There are three major technical workflows in terms of "G-Sec Trading Model" which may be followed step by step to make a vibrant secondary G-Sec market in Bangladesh. They are  as follows:

G-SEC TRADING MODEL-I: This model permits trading of G-Secs at designated trade venues following Bangladesh Bank-centric post-trade operation (reporting model). It follows the central bank's clearing and settlement where BB will settle both securities and funds through member dealer (MD) accounts lying with the BB's MI [management information] module. Trading of G-Secs under this model may follow any of the options below:

In this reporting model, clearing and settlement will be done following a number of steps. They include: Trade details from Exchange to BB, BB's notification of consummated trade details to respective depository bank (DB) about their obligations, downloading of obligation and pay-in advice of funds/securities, instructions to DB to make funds available by pay-in time, instructions to DB to make securities available by pay-in-time, checking pay-in of funds, checking pay-in of securities, pay-out (transfer) of funds from buyer's account to seller account, pay-out (transfer) of securities from seller to buyer, BB's informing of DBs about securities settlement and BB's informing of DBs about fund settlement.

G-SEC TRADING MODEL-II: This model permits the trading of securities at designated trade venues in compliance with Central Counterparty (CCP)-centric post-trade operations. It may follow the CCP's clearing and settlement and any or designated bank-wise fund settlement. Trading of G-Secs may be done following steps below:

● BB will allow CCP to use MI Module to act as its member to open accounts for collateralisation, general investors, broker-based trading, and margin based trading for each client;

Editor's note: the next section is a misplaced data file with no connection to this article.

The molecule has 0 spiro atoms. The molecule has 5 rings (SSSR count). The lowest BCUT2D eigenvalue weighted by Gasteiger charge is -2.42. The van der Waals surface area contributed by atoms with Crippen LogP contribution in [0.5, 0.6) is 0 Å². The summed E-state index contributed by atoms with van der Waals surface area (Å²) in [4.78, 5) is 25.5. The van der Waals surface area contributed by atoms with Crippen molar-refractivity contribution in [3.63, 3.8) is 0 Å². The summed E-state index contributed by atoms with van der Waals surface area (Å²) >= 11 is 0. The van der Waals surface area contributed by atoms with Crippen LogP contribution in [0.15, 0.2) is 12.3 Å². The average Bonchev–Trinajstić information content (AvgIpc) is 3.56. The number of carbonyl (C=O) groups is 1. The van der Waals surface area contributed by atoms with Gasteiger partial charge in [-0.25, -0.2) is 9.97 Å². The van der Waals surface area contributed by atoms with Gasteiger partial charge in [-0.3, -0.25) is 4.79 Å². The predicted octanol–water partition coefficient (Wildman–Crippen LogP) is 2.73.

● The client may enjoy multilateral netting for securities and fund;

● G-Sec holdings in the account will be available in the CCP network;

● The broker will place buy/sell orders on behalf of member dealers/investors for G-SECs;

● The broker will be responsible for settlement of both funds and securities through clearing member.

G-SEC TRADING MODEL-III: This model permits trading of any securities at any trading venue following the CCP-centric post-trade operations. It may follow the CCP's clearing and settlement. Trading of G-Secs may be done following steps below:

● Central Depository Bangladesh Limited (CDBL) and MI Module will be interconnected;

● Broker-centric trading;

● Margin-based trading for each client;

● The client will enjoy multilateral netting for securities and fund;

● The broker will be responsible for settlement of both funds and securities through clearing member.

Key takeaways for investors of on-exchange trading of G-Secs are:

● T-Bonds and T-Bills are units of G-Secs issued by Bangladesh Bank and securitised as tradable assets;

● A bond is referred to as a fixed income instrument since bonds traditionally pay a fixed interest rate (coupon) to debt holders;

● Bond prices are inversely correlated with interest rates: when rates go up, bond prices fall and vice versa;

● Bonds have maturity dates at which point the principal amount must be paid back in full.

Development of an active debt market in Bangladesh will have far-reaching benefits in deepening financial infrastructure. It will help attract foreign investors to the country, and provide an important incentive for local investors to better manage their asset allocation process.

A deep and liquid domestic G-Sec market facilitates monetary policy transmission, finances infrastructure projects and promotes capital market development. Moreover, the government's debt instruments provide additional tools to the central bank for liquidity management while enabling banks to comply with regulatory requirements.

M Imam Hossain is the team leader at CCP Project and deputy general manager at DSE.